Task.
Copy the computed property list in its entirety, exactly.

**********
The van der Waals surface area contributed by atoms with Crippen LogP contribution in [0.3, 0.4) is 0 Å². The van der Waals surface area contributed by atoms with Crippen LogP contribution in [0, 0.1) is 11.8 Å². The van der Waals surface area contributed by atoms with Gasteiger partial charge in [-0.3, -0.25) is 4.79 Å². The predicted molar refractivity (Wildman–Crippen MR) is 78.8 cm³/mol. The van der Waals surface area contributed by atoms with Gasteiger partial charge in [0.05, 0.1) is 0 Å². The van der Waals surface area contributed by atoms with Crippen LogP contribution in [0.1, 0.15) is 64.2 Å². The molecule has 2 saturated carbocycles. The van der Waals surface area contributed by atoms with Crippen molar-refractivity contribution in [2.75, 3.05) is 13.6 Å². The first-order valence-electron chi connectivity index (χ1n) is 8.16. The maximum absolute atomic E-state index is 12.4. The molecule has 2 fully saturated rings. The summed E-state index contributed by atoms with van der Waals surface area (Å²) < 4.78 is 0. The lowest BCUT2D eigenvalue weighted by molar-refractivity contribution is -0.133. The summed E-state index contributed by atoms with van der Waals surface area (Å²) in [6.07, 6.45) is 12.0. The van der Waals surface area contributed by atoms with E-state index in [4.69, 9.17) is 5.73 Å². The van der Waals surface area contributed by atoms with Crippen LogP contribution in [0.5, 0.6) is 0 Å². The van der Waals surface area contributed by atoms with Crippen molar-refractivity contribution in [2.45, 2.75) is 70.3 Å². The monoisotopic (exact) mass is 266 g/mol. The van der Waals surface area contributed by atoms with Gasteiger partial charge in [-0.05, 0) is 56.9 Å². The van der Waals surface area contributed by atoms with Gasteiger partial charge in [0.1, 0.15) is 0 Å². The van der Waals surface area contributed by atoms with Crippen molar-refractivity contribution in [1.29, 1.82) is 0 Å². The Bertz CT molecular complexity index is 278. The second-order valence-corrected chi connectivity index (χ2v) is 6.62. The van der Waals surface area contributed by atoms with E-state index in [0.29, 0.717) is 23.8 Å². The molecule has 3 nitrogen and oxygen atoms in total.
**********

The van der Waals surface area contributed by atoms with Crippen LogP contribution in [0.3, 0.4) is 0 Å². The van der Waals surface area contributed by atoms with Crippen LogP contribution in [0, 0.1) is 11.8 Å². The van der Waals surface area contributed by atoms with Gasteiger partial charge in [-0.3, -0.25) is 4.79 Å². The predicted molar refractivity (Wildman–Crippen MR) is 78.8 cm³/mol. The van der Waals surface area contributed by atoms with Gasteiger partial charge in [0.05, 0.1) is 0 Å². The van der Waals surface area contributed by atoms with Crippen LogP contribution in [0.1, 0.15) is 64.2 Å². The molecule has 2 saturated carbocycles. The van der Waals surface area contributed by atoms with Crippen molar-refractivity contribution in [2.75, 3.05) is 13.6 Å². The first-order valence-electron chi connectivity index (χ1n) is 8.16. The maximum absolute atomic E-state index is 12.4. The molecule has 2 fully saturated rings. The summed E-state index contributed by atoms with van der Waals surface area (Å²) < 4.78 is 0. The lowest BCUT2D eigenvalue weighted by molar-refractivity contribution is -0.133. The summed E-state index contributed by atoms with van der Waals surface area (Å²) in [6.07, 6.45) is 12.0. The van der Waals surface area contributed by atoms with E-state index in [4.69, 9.17) is 5.73 Å². The van der Waals surface area contributed by atoms with Crippen LogP contribution in [0.5, 0.6) is 0 Å². The van der Waals surface area contributed by atoms with Crippen molar-refractivity contribution in [2.45, 2.75) is 70.3 Å². The monoisotopic (exact) mass is 266 g/mol. The van der Waals surface area contributed by atoms with Gasteiger partial charge in [-0.05, 0) is 56.9 Å². The van der Waals surface area contributed by atoms with Gasteiger partial charge in [0.1, 0.15) is 0 Å². The van der Waals surface area contributed by atoms with Crippen molar-refractivity contribution in [1.29, 1.82) is 0 Å². The Bertz CT molecular complexity index is 278. The second-order valence-corrected chi connectivity index (χ2v) is 6.62. The van der Waals surface area contributed by atoms with E-state index in [0.29, 0.717) is 23.8 Å². The molecule has 3 nitrogen and oxygen atoms in total.